Tape: Optimal solution for Big Data storage
New technologies such as Linear Tape File System (LTFS) and recently developed tape storage features, such as encryption are increasing the suitability and attractiveness of tape
he need for mass storage is seeking a revival through a technology, which only a few years ago was written off by all in the industry: magnetic tape.
Tape is one of the oldest computer storage mediums still in use. Despite predictions on the demise of tape storage, tape is very much alive and reinventing its strong identity as a storage medium that can provide many benefits, particularly for long-term preservation of data. According to the Tape Storage Council, tape capacity shipments reached a record level in 2012 of more than 20,000 PB (that’s 20 EB), with projected growth of over 25 percent this year. Recent installations by Amazon and Google are confirming this trend. Google — like almost 80 percent of customers, according to Gartner — continue to use tape as part of its data protection strategy to support its applications. In spite of new technologies creating hype every few months, customers still look at tape for their long-term archiving and data retention needs.
RELEVANCE OF TAPE STORAGE IN THE ERA OF BIG DATA
Tape is reliable, low power, low cooling, and cheap. Given its reliability and associated lower costs, tape is a great solution to archive data for any organization with massive amount of unstructured data.
New technologies such as Linear Tape File System (LTFS) and recently developed tape storage features, such as encryption are increasing the suitability and attractiveness of tape. Industries such as media and entertainment, intelligence, oil and gas, and life sciences view tape as essential for storing and protecting the massive data volumes they generate. With all the new data generated from HD cameras and the focus on re-monetizing content in different ways, storing everything on disk simply isn’t feasible from a cost standpoint.
Big Data is real. It is no more a trend but a key business differentiator. According to a CSC report, data production will be 44 times greater in 2020 than it was in 2009. With such huge amounts of data being created every day, IT departments across all sectors are struggling with managing, storing and protecting vast quantities of data. Additionally, organizations are capturing and converting more and more content into digital data. Also driving up the amount of data that companies must store today are the growing obligations that regulations and laws are placing on companies gathering and storing data about customers, partners and even employees. Many companies need to retain backup data for months or years for compliance reasons, and it becomes part of the data growth and data management challenge for companies. Customers these days can’t afford to just put all their data on disk; they must do more than that to keep up with this growth.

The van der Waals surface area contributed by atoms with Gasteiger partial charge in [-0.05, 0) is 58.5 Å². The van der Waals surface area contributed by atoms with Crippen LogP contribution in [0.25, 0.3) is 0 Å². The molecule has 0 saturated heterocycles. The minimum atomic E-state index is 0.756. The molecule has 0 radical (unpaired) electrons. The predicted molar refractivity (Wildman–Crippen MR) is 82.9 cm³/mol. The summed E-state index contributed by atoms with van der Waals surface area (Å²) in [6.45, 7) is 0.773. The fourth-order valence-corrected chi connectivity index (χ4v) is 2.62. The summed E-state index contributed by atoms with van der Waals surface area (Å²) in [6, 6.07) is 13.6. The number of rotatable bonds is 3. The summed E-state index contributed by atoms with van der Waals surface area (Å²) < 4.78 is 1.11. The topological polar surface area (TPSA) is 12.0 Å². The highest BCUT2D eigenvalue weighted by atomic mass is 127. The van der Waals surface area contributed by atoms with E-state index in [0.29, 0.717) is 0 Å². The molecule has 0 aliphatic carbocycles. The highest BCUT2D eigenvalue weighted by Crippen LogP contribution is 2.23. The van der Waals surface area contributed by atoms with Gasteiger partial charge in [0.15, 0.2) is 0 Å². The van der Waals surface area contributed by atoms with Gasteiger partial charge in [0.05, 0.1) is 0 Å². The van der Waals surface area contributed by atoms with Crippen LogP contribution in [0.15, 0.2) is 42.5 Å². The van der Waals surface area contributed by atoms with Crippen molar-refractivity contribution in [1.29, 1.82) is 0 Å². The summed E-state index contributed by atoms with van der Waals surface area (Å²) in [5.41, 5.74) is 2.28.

One way to respond to this data growth is with tiered storage architecture. Companies should use the right combination of storage technologies — disk, tape and even flash — to meet their RTOs and/or SLAs while minimizing TCO.
In addition to its use for backup and retrieval, offsite storage of data on tape is the primary element in most disaster recovery and business contingency plans.
As data continues to grow at a rapid pace and needs of organizations change, tape will play an ever important role not only in managing data effectively but in maintaining IT budgets.
is the Senior Director of Marketing for Quantum’s Asia-